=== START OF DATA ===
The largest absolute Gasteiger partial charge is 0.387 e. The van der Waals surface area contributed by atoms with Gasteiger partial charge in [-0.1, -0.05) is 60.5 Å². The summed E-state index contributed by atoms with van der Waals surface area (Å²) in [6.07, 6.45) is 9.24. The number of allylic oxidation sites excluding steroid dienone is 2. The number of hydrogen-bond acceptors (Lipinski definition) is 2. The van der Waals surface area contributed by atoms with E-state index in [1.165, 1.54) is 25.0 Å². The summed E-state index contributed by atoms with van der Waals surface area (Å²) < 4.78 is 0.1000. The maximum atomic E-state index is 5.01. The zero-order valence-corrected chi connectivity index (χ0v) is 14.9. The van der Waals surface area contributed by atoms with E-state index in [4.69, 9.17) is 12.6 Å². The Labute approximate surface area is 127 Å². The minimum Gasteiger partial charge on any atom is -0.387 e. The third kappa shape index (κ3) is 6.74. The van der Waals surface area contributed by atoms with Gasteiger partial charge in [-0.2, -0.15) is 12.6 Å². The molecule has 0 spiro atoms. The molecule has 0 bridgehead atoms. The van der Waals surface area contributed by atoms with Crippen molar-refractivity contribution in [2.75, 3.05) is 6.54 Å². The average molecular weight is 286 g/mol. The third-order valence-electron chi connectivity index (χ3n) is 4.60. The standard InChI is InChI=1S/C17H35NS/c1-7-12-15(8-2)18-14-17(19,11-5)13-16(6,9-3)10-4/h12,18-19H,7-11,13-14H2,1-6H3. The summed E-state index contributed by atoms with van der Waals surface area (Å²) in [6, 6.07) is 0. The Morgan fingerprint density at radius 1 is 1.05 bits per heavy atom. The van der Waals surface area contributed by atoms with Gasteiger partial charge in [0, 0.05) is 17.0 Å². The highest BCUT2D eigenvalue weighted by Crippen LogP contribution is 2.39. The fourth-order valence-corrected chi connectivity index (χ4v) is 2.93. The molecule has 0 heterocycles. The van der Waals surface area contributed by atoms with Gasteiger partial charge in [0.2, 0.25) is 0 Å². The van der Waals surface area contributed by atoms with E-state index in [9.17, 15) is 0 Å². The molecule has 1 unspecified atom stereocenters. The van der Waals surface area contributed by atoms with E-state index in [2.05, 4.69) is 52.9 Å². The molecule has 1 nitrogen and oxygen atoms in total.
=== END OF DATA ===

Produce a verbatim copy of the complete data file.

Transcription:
The largest absolute Gasteiger partial charge is 0.387 e. The van der Waals surface area contributed by atoms with Gasteiger partial charge in [-0.1, -0.05) is 60.5 Å². The summed E-state index contributed by atoms with van der Waals surface area (Å²) in [6.07, 6.45) is 9.24. The number of allylic oxidation sites excluding steroid dienone is 2. The number of hydrogen-bond acceptors (Lipinski definition) is 2. The van der Waals surface area contributed by atoms with E-state index in [1.165, 1.54) is 25.0 Å². The summed E-state index contributed by atoms with van der Waals surface area (Å²) < 4.78 is 0.1000. The maximum atomic E-state index is 5.01. The zero-order valence-corrected chi connectivity index (χ0v) is 14.9. The van der Waals surface area contributed by atoms with E-state index in [4.69, 9.17) is 12.6 Å². The Labute approximate surface area is 127 Å². The minimum Gasteiger partial charge on any atom is -0.387 e. The third kappa shape index (κ3) is 6.74. The van der Waals surface area contributed by atoms with Gasteiger partial charge in [-0.2, -0.15) is 12.6 Å². The molecule has 0 spiro atoms. The molecule has 0 bridgehead atoms. The van der Waals surface area contributed by atoms with Crippen molar-refractivity contribution in [2.75, 3.05) is 6.54 Å². The average molecular weight is 286 g/mol. The third-order valence-electron chi connectivity index (χ3n) is 4.60. The standard InChI is InChI=1S/C17H35NS/c1-7-12-15(8-2)18-14-17(19,11-5)13-16(6,9-3)10-4/h12,18-19H,7-11,13-14H2,1-6H3. The summed E-state index contributed by atoms with van der Waals surface area (Å²) in [6, 6.07) is 0. The Morgan fingerprint density at radius 1 is 1.05 bits per heavy atom. The van der Waals surface area contributed by atoms with Gasteiger partial charge in [0, 0.05) is 17.0 Å². The highest BCUT2D eigenvalue weighted by Crippen LogP contribution is 2.39. The fourth-order valence-corrected chi connectivity index (χ4v) is 2.93. The molecule has 0 heterocycles. The van der Waals surface area contributed by atoms with Gasteiger partial charge in [0.2, 0.25) is 0 Å². The van der Waals surface area contributed by atoms with E-state index in [9.17, 15) is 0 Å². The molecule has 1 unspecified atom stereocenters. The van der Waals surface area contributed by atoms with E-state index in [2.05, 4.69) is 52.9 Å². The molecule has 1 nitrogen and oxygen atoms in total.